Last night was sort of a second coming for Criteria. Things change once you get signed to Saddle Creek. People take notice. You’re no longer “just another Omaha band (that’s not on Saddle Creek).” You’ve joined a fraternity of sorts, and with it comes the spoils in the form of larger crowds. Though The Nein were the touring band, it was Criteria that was the headliner and who most of the 260-something paid to see. And the band did not disappoint them.
I took my position along the wall adjacent to stage right, but this time it was somewhat crowded over there and I found myself further behind the stage than usual, providing a view mostly of the band’s corduroys and their adoring crowd leaning forward and upward. By god, there were a lot of them singing right along to songs off En Garde. And the young girls, well… Indie music is the exception to the old crow that rock attracts only angry, disassociated teen-aged guys. There’s always a lot of girls at indie shows, especially Creek shows, maybe because there’s a sizable percentage among the radio rock guys who think indie/Creek is waaay to fey for them to listen to. That’s their loss.
So far back was I behind the stage that the vocals got lost in the roar — what do you expect when you’re on the backside of the speakers? After the first couple songs, the guy next to me laughed and said, “These guys obviously grew up listening to the Scorpions.” When Criteria frontman Stephen Pedersen said he was “really stoked” about everyone coming out, I turned and said, “It’s the ’80s all over again.” My sideman left halfway through the set — I guess it wasn’t his thing. But for the most part, he was the exception to the rule. Criteria fills a void in the Creek cadre of bands. Other than maybe Beep Beep, no other act on the label is trying to burn the house down with their guitars — a characteristic that Cursive also used to have, and maybe still do, if they ever return from their hiatus.
The sound was much better in front of the stage (obviously), and it was in the back of the room that I noticed the small contingency of people in their 50s (and maybe 60s) who I assume were representatives of the Kutak Rock law firm checking out the wares of their prodigal son, thinking to themselves how far away smoky Sokol Underground is from the lacquered oak and leather chairs of their boardrooms. Were they wondering if they’d made a mistake by taking the path less traveled by? We’ll never know.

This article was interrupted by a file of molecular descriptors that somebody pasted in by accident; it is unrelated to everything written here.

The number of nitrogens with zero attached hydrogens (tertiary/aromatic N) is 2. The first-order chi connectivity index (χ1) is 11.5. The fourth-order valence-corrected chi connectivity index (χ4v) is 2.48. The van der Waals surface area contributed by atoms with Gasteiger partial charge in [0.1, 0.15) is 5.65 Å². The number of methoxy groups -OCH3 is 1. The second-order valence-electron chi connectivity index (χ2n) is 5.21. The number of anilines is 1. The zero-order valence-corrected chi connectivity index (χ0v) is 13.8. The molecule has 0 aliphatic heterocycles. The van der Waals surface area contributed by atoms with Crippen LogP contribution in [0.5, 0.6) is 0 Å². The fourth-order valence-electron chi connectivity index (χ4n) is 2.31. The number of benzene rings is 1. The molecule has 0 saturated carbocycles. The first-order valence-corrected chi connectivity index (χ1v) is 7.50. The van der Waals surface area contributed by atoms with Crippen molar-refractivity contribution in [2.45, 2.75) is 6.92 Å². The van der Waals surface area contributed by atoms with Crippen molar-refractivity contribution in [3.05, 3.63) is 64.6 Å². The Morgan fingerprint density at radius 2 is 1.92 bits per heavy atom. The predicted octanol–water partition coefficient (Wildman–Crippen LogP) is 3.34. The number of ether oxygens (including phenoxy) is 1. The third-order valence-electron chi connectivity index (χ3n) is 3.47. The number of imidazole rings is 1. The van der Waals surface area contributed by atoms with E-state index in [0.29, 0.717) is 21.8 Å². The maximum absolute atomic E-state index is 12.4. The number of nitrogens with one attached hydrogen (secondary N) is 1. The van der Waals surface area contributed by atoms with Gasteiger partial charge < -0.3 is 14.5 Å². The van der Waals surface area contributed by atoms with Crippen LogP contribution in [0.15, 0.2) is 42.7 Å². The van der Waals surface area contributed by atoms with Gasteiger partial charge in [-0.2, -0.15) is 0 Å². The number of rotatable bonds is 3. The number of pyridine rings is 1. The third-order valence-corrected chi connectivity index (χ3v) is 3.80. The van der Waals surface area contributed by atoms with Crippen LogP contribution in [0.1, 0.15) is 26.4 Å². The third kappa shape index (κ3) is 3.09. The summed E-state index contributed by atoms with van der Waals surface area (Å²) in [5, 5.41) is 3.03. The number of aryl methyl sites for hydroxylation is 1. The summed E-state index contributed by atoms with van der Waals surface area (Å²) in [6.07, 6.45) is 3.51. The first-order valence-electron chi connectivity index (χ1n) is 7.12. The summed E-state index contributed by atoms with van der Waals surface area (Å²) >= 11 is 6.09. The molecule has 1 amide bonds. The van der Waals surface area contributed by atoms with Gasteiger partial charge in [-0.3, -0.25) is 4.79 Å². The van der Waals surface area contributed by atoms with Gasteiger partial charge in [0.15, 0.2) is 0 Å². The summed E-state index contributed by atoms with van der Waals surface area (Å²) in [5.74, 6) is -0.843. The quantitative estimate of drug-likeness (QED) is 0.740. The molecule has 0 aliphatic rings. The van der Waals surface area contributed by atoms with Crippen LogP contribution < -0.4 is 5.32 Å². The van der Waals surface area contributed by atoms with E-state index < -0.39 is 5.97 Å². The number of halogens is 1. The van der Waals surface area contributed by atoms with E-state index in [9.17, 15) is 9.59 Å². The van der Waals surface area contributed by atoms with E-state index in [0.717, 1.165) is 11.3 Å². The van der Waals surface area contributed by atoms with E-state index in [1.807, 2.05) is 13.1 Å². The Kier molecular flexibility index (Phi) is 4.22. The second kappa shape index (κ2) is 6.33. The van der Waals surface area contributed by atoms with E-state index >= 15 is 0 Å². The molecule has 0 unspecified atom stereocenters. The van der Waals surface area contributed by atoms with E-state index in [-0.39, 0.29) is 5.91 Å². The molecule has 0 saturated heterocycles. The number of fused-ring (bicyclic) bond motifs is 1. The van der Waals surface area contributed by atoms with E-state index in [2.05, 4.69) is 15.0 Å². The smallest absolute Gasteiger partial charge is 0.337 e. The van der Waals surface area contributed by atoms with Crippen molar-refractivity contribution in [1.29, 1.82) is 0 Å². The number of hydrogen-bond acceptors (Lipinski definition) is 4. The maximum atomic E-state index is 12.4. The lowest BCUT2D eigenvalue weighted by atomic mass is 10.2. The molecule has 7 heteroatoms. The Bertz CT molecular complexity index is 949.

Shifting gears… It was true what I heard about Bunnygrunt. I actually found out that afternoon when someone e-mailed me that they were indeed going to play at O’Leaver’s Friday night. So I made it out and it was pleasingly crowded. Low-fi poppers Grape Soda was up first, consisting I’m told of some folks who work down at The Antiquarium. It was more folk rock than indie rock and for some reason reminded me of Celtic music, though I’m sure there was no reason for it. I asked a guy next to me if it sounded Irish and he said, “Yeah…, sort of.” It was sloppy fun.
Next was Lonnie Methe’s group Mancini’s Angels. I’ve seen Methe a number of times as has anyone who has seen Simon Joyner over the years — he’s the guy in the sweater playing the violin with his back to the audience. He’s also a member of Omaha avant-guard ensemble Naturaliste, with Chris Fischer, Simon and Josephine Joyner and Chris Deden, among others. That group has a reputation for creating low-fi art/noise pieces, summed up on a full-length released by (Omaha’s most unknown label) Public Eyesore, which I haven’t heard. Mancini’s Angels was far from avant-garde, instead bordering (again) on folk rock, with Methe handling the lead vocals, and quite well, I might add. Underlying every song were layers of structured dissonance that would drive any pop-music lover up a wall. In that context, it was arty and probably lost on the crowd that came to hear Bunnygrunt’s three-chord “twee-punk.” Still, if you looked, you found some interesting stuff hidden among the feedback. Methe told me after the show that he’s headed to Austin to live in mid-June.
Up next was a band that I thought was Bunnygrunt — three girls and a guy drummer playing the style of indie-pop that Bunnygrunt plays. The flat, female vocals even reminded me of the band. Turns out it wasn’t Bunnygrunt at all, but a side project by one of its members. So as I was about to leave, on came Bunnygrunt, sounding much more confident and aggressive than the previous, unknown-named band. The trio included two guys and a girl drummer, and the vocals were mostly dominated by the men — something I don’t remember from the Bunnygrunt of the past. Despite the crowd yelling out song names, the band didn’t play any of their “hits” during their disappointingly short 15- or 20-minute micro-set. Maybe next time (if there is a next time).
Lots of stuff coming this week, and the sched looks this way — Mary Timony profile/interview online Tuesday; Kasabian profile/interview online Wednesday, and the column online Thursday — if I get all of it written…
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